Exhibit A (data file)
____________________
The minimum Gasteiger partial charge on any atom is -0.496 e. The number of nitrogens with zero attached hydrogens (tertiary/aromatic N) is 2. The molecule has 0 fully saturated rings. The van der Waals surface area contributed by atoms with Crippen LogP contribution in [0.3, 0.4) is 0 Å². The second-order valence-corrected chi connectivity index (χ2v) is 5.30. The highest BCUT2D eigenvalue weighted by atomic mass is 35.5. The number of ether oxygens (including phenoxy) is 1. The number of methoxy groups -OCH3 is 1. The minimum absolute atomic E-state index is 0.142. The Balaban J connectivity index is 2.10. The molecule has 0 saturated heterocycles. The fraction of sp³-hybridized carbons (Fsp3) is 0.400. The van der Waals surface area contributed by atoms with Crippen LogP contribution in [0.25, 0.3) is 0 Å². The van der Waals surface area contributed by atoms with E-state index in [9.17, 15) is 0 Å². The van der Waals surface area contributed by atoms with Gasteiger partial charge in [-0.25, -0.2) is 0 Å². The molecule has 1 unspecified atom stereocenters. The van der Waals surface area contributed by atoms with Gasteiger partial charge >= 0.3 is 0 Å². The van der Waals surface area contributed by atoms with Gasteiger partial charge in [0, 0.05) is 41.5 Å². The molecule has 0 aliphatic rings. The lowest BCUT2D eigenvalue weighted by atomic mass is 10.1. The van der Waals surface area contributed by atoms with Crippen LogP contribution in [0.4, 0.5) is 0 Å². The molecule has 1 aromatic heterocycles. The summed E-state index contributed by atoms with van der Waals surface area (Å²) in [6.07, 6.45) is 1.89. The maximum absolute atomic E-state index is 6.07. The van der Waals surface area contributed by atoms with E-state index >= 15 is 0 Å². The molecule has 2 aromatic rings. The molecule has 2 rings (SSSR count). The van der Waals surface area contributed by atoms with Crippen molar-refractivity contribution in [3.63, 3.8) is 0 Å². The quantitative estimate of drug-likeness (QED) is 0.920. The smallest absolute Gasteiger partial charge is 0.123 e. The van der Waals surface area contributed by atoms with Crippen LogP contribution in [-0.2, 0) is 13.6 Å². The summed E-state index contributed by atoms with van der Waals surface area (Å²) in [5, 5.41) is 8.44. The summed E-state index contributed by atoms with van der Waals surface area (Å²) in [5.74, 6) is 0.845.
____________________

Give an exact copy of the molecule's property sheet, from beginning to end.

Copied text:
The minimum Gasteiger partial charge on any atom is -0.496 e. The number of nitrogens with zero attached hydrogens (tertiary/aromatic N) is 2. The molecule has 0 fully saturated rings. The van der Waals surface area contributed by atoms with Crippen LogP contribution in [0.3, 0.4) is 0 Å². The second-order valence-corrected chi connectivity index (χ2v) is 5.30. The highest BCUT2D eigenvalue weighted by atomic mass is 35.5. The number of ether oxygens (including phenoxy) is 1. The number of methoxy groups -OCH3 is 1. The minimum absolute atomic E-state index is 0.142. The Balaban J connectivity index is 2.10. The molecule has 0 saturated heterocycles. The fraction of sp³-hybridized carbons (Fsp3) is 0.400. The van der Waals surface area contributed by atoms with Crippen LogP contribution in [0.25, 0.3) is 0 Å². The van der Waals surface area contributed by atoms with E-state index in [9.17, 15) is 0 Å². The van der Waals surface area contributed by atoms with Gasteiger partial charge in [-0.25, -0.2) is 0 Å². The molecule has 1 unspecified atom stereocenters. The van der Waals surface area contributed by atoms with Gasteiger partial charge >= 0.3 is 0 Å². The van der Waals surface area contributed by atoms with Gasteiger partial charge in [0, 0.05) is 41.5 Å². The molecule has 0 aliphatic rings. The lowest BCUT2D eigenvalue weighted by atomic mass is 10.1. The van der Waals surface area contributed by atoms with Crippen LogP contribution in [0.4, 0.5) is 0 Å². The molecule has 1 aromatic heterocycles. The summed E-state index contributed by atoms with van der Waals surface area (Å²) in [6.07, 6.45) is 1.89. The maximum absolute atomic E-state index is 6.07. The van der Waals surface area contributed by atoms with E-state index >= 15 is 0 Å². The molecule has 2 aromatic rings. The molecule has 2 rings (SSSR count). The van der Waals surface area contributed by atoms with Crippen molar-refractivity contribution in [3.63, 3.8) is 0 Å². The quantitative estimate of drug-likeness (QED) is 0.920. The smallest absolute Gasteiger partial charge is 0.123 e. The van der Waals surface area contributed by atoms with Crippen LogP contribution in [-0.2, 0) is 13.6 Å². The summed E-state index contributed by atoms with van der Waals surface area (Å²) in [5, 5.41) is 8.44. The summed E-state index contributed by atoms with van der Waals surface area (Å²) in [5.74, 6) is 0.845.